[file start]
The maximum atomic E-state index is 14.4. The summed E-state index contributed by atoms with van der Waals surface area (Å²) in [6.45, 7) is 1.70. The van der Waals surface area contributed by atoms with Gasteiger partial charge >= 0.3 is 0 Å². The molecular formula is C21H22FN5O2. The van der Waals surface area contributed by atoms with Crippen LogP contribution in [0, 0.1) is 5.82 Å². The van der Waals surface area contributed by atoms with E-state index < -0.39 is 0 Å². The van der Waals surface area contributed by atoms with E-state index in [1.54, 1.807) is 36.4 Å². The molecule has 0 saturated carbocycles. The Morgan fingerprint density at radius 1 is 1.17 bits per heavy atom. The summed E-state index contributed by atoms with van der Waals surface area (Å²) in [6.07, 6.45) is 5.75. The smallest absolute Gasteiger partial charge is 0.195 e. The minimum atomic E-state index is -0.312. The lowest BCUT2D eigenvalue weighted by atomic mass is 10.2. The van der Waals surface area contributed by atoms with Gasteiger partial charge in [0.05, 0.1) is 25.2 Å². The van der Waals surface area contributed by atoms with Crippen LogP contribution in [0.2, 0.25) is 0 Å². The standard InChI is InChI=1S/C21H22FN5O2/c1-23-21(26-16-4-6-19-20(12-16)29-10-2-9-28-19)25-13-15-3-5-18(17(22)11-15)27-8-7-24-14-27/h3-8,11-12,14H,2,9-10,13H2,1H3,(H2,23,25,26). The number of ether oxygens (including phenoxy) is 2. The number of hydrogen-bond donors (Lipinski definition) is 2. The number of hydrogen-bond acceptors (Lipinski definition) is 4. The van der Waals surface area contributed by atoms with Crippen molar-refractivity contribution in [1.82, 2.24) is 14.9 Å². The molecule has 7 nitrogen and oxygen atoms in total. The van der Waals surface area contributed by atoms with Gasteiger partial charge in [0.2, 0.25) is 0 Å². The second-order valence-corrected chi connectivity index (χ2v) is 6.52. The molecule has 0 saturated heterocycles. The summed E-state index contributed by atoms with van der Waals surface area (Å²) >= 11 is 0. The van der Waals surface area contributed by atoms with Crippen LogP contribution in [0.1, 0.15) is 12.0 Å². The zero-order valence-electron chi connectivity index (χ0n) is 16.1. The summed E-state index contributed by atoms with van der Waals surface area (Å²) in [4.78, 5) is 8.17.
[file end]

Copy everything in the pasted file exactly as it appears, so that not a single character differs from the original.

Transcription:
The maximum atomic E-state index is 14.4. The summed E-state index contributed by atoms with van der Waals surface area (Å²) in [6.45, 7) is 1.70. The van der Waals surface area contributed by atoms with Gasteiger partial charge >= 0.3 is 0 Å². The molecular formula is C21H22FN5O2. The van der Waals surface area contributed by atoms with Crippen LogP contribution in [0, 0.1) is 5.82 Å². The van der Waals surface area contributed by atoms with E-state index < -0.39 is 0 Å². The van der Waals surface area contributed by atoms with E-state index in [1.54, 1.807) is 36.4 Å². The molecule has 0 saturated carbocycles. The Morgan fingerprint density at radius 1 is 1.17 bits per heavy atom. The summed E-state index contributed by atoms with van der Waals surface area (Å²) in [6.07, 6.45) is 5.75. The smallest absolute Gasteiger partial charge is 0.195 e. The minimum atomic E-state index is -0.312. The lowest BCUT2D eigenvalue weighted by atomic mass is 10.2. The van der Waals surface area contributed by atoms with Gasteiger partial charge in [0.05, 0.1) is 25.2 Å². The van der Waals surface area contributed by atoms with Crippen LogP contribution in [0.2, 0.25) is 0 Å². The standard InChI is InChI=1S/C21H22FN5O2/c1-23-21(26-16-4-6-19-20(12-16)29-10-2-9-28-19)25-13-15-3-5-18(17(22)11-15)27-8-7-24-14-27/h3-8,11-12,14H,2,9-10,13H2,1H3,(H2,23,25,26). The number of ether oxygens (including phenoxy) is 2. The number of hydrogen-bond donors (Lipinski definition) is 2. The number of hydrogen-bond acceptors (Lipinski definition) is 4. The van der Waals surface area contributed by atoms with Crippen molar-refractivity contribution in [1.82, 2.24) is 14.9 Å². The molecule has 7 nitrogen and oxygen atoms in total. The van der Waals surface area contributed by atoms with Gasteiger partial charge in [0.2, 0.25) is 0 Å². The second-order valence-corrected chi connectivity index (χ2v) is 6.52. The molecule has 0 saturated heterocycles. The summed E-state index contributed by atoms with van der Waals surface area (Å²) >= 11 is 0. The van der Waals surface area contributed by atoms with Crippen LogP contribution in [0.1, 0.15) is 12.0 Å². The zero-order valence-electron chi connectivity index (χ0n) is 16.1. The summed E-state index contributed by atoms with van der Waals surface area (Å²) in [4.78, 5) is 8.17.